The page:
Imagine you're sitting in a restaurant and a loud group of armed men come through the door. They are ostentatiously displaying their weapons, making sure that everyone notices them. Would you feel safe or would you feel in danger? Would you feel comfortable confronting them? If you owned the restaurant could you ask them to leave? These are questions that are facing more and more Americans in their everyday lives as "open carry" enthusiasts descend on public places ostensibly for the sole purpose of exercising their constitutional right to do it. It just makes them feel good, apparently.
For instance, in the wake of the new Georgia law that pretty much makes it legal to carry deadly weapons at all times in all places, parents were alarmed when an armed man showed up at the park where their kids were playing little league baseball and waved his gun around shouting, "Look at my gun!" and "There's nothing you can do about it." The police were called and when they arrived they found the man had broken no laws and was perfectly within his rights to do what he did. That was small consolation to the parents, however. Common sense tells anyone that a man waving a gun around in public is dangerous so the parents had no choice but to leave the park. Freedom for the man with the gun trumps freedom for the parents of kids who feel endangered by him.
After the Sandy Hook elementary school massacre, open carry advocates decided it was a good idea to descend upon Starbucks stores around the country, even in Newtown where a couple dozen armed demonstrators showed up, to make their political point. There were no incidents. Why would there be? When an armed citizen decides to exercise his right to bear arms, it would be reckless to exercise your right to free speech if you disagreed with them. But it did cause the CEO of Starbucks to ask very politely if these gun proliferation supporters would kindly not use his stores as the site of their future "statements." He didn't ban them from the practice, however. His reason? He didn't want to put his employees in the position of having to confront armed customers to tell them to leave. Sure, Starbucks might have the "right" to ban guns on private property in theory, but in practice no boss can tell his workers that they must try to evict someone who is carrying a deadly weapon.
Just last week open carry proponents decided to have one of their "demonstrations" by going into a Jack in the Box en masse, scaring the employees so badly that they hid in the walk-in freezer. The so-called demonstrators seemed confused by the response of police who assumed there was an armed robbery in progress and dispatched a phalanx of cops.
“We’re not breaking the laws," Haros said. "We’re not here to hurt anybody. We’re not trying to alarm anybody. We’re doing this because it’s our constitutional right."
Haros, who believes openly carrying firearms helps police, said citizens should know that the demonstrations will continue.
“It’s just for safety purposes," Haros said. "Officers can’t be there at all times. We understand that. They can only do so much.”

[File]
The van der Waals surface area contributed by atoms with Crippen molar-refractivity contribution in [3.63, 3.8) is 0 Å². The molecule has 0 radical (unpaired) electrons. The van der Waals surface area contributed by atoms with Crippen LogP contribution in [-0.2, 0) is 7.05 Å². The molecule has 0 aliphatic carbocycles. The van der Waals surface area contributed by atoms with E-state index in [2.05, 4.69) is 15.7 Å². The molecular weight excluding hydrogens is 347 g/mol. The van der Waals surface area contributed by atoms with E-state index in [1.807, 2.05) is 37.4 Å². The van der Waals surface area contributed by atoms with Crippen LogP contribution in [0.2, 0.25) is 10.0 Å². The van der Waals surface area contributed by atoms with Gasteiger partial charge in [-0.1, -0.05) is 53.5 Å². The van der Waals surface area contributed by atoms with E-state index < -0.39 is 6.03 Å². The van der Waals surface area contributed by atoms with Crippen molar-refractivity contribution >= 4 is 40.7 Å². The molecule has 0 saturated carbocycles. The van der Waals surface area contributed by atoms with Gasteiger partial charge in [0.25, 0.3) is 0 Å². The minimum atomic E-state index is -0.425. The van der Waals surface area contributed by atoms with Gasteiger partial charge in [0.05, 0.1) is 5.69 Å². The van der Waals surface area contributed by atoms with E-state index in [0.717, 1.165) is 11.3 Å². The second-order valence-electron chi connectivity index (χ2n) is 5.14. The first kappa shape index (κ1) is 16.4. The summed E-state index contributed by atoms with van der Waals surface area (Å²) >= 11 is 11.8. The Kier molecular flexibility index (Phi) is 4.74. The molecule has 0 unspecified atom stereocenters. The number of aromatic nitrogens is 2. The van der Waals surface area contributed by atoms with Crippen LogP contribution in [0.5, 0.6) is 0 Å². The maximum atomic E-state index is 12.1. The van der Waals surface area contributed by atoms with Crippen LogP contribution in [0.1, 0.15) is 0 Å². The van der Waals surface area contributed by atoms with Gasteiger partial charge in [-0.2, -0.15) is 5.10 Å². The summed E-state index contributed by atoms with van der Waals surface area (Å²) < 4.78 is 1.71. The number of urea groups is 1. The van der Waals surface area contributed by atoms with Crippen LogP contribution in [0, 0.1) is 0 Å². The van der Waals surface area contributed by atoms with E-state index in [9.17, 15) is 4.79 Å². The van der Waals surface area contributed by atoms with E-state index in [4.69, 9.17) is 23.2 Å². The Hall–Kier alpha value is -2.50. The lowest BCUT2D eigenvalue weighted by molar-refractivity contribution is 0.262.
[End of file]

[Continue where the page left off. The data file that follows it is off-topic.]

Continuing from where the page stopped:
So this fine fellow believes he is doing this to protect the public. And while they don't wear uniforms so you can't identify them, have no specialized training in the law, are not bound by police protocols or answer to the authority of the democratic system of government of the people, they have taken it upon themselves to look after all of us because the police are busy. (And presumably, unless you are wearing a hoodie and they think you look suspicious, you probably won't get shot dead by mistake.) We used to have a name for this. It was called vigilantism. One can only hope that when a "bad guy" really does show up at your Jack in the Box or Starbucks and one of these self-appointed John Waynes decides to draw his weapon you'll be as lucky as the innocent civilian who narrowly escaped being killed in error at the Gabrielle Giffords shooting.
All of this is allegedly being done to protect our freedoms. But it's only the "freedom" of the person wearing a firearm that matters. Those parents who want their kids to feel safe in a public park aren't free to tell a man waving a gun around to leave them alone, are they? Patrons and employees of Starbucks aren't free to express their opinion of open carry laws when one of these demonstrations are taking place in the store. Those Jack in the Box employees aren't free to refuse service to armed customers. Sure, they are all theoretically free to do those things. It's their constitutional right just like it's the constitutional right of these people to carry a gun. But in the real world, sane people do not confront armed men and women. They don't argue with them over politics. They certainly do not put their kids in harm's way in order to make a point. So when it comes right down to it, when you are in the presence of one of these armed citizens, you don't really have any rights at all.
You can see why they think that's freedom. It is. For them. The rest of us just have to be very polite, keep our voices down and back away very slowly, saying, "Yes sir, whatever you say, sir," and let them have their way.